SUN TZU ON THE SLING AND THE STONE
It is with great pleasure that I draw your attention to the review
of Colonel Thomas X. Hammes
widely acclaimed The Sling and The Stone
by Sam Crane
, a professional academic who can be found at The Useless Tree
, a blog devoted to looking at the world through the eyes of classical Chinese philosophy. An excerpt:"I won't explicate the text any further. As they say: read the whole thing. Rather, I want to turn this toward Sun Tzu.
Hammes points out that Maoist guerrilla tactics are especially well suited to 21st century, networked, fourth generation war. It is all about flexibly responding to the adversaries condition in pursuit of political goals. The famous Maoist dictum goes something like this:
When the enemy advances, we retreat
When the enemy rests, we harass
When the enemy tires, we attack
When the enemy withdraws, we pursue.
Classic guerrilla tactics that are obviously being used by Taliban remnants (revivalists?) in Afghanistan, the Iraqi insurgency, and al-Qaeda. They do not frontally attack US military power, but work around the margins, picking the time and location of their assaults to make the political point that they are still functioning and effective.
Mao was obviously influenced by Sun Tzu, whom he read, and especially the following passages:
All warfare is based on deception.
Therefore, when capable, feign incapacity; when active,
When near, make it appear that you are far away; when far
away, that you are near.
Offer the enemy a bait to lure him; feign disorder and strike
When he concentrates, prepare against him; where he is
strong, avoid him. (Griffin, 66-67)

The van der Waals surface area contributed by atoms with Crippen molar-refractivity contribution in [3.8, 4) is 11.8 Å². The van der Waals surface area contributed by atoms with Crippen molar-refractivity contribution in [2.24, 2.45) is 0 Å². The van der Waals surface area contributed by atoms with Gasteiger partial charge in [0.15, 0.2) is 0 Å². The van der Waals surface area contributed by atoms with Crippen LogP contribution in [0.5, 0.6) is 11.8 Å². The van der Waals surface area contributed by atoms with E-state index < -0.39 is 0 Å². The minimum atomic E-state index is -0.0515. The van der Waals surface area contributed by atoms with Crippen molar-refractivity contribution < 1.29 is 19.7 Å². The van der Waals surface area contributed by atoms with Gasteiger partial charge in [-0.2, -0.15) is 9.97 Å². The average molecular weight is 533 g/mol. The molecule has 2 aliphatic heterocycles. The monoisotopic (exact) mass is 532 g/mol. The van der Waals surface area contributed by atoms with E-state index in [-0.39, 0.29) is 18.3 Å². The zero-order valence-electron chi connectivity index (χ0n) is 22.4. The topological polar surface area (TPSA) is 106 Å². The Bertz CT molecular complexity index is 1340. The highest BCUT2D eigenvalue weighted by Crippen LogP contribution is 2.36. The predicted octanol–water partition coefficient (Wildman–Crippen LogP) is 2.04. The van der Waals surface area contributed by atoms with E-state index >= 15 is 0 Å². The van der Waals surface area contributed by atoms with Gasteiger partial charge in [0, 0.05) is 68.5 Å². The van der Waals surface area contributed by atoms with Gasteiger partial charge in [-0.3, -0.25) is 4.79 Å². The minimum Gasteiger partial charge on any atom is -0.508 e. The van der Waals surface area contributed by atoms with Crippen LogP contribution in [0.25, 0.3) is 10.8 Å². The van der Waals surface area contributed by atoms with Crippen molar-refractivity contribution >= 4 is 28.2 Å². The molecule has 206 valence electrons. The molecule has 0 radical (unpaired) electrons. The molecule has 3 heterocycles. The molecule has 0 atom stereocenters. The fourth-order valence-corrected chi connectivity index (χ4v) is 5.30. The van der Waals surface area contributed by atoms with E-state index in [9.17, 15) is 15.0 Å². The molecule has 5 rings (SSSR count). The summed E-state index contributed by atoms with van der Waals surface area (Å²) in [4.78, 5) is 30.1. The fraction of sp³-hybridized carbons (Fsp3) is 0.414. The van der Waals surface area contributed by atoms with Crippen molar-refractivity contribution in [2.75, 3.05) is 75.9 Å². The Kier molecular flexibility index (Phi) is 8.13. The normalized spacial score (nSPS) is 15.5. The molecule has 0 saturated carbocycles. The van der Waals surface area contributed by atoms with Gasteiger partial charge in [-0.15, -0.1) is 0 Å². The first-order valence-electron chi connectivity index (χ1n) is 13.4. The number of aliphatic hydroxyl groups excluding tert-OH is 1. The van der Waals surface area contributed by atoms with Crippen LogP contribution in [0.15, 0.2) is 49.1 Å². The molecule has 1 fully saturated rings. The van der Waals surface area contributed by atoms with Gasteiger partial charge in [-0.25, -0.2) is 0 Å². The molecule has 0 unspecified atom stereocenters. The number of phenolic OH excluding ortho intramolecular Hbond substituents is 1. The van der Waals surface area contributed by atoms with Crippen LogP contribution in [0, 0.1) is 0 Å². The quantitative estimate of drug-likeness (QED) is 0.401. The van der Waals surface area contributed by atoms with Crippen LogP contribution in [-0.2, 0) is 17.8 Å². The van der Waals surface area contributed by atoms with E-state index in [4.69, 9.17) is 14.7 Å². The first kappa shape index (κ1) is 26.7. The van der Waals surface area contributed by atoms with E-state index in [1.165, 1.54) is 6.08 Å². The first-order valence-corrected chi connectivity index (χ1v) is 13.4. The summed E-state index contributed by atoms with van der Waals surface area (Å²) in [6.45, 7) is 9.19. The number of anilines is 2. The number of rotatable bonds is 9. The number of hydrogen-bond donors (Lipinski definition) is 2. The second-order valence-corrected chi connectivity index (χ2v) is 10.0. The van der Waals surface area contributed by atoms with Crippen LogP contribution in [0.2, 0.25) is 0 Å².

There is another important connection between Hammes's fourth generation warfare and Sun Tzu: the importance of the political goal. Hammes argues that conflicts like the current Iraqi insurgency (which he believes we should have seen coming and should have prepared for more effectively) are all about politics. They do not need to win on the battlefield but just not lose, to stay in the fight to draw attention to the American occupation and inflame the public against the US and the current government. At times the US plays right into this strategy by emphasizing military responses over political perceptions. The recent bombing of Ramadi, for example, does not advance US political goals in Iraq. Military force has to be disciplined more tightly to shape the political context. In this sense, we should not respond to the enemy's tactics, but try to undermine his strategy. Which is just what Sun Tzu said:
For to win one hundred victories in one hundred battles is not the acme of skill. To subdue the enemy without fighting is the acme of skill.Thus what is of supreme importance in war is to attack the enemy's strategy.'It is unsurprising that Sam found resonance between The Sling and The Stone and SunTzu as 4GW theory is rooted in the ideas of Colonel John Boyd, the genius fighter pilot and military theorist who was in turn deeply influenced by Sun Tzu. ( Incidently, DNI recently ran a stellar interview with Martin van Creveld commenting on Sun Tzu and von Clausewitz). I have found a similar resonance while reading Unrestricted Warfare, in comparison a somewhat mediocre treatise but one punctuated with bursts of strategic insights that make the 228 pages worth wading through.Sam's take was of particular interest to me because unlike most of us he has more than a mere passing familiarity with The Art of War. All 4GW conflicts have their origin in faulty or inept statesmanship and in remedying that it is helpful to refresh ourselves with Sun Tzu, the consumate statesman of all times.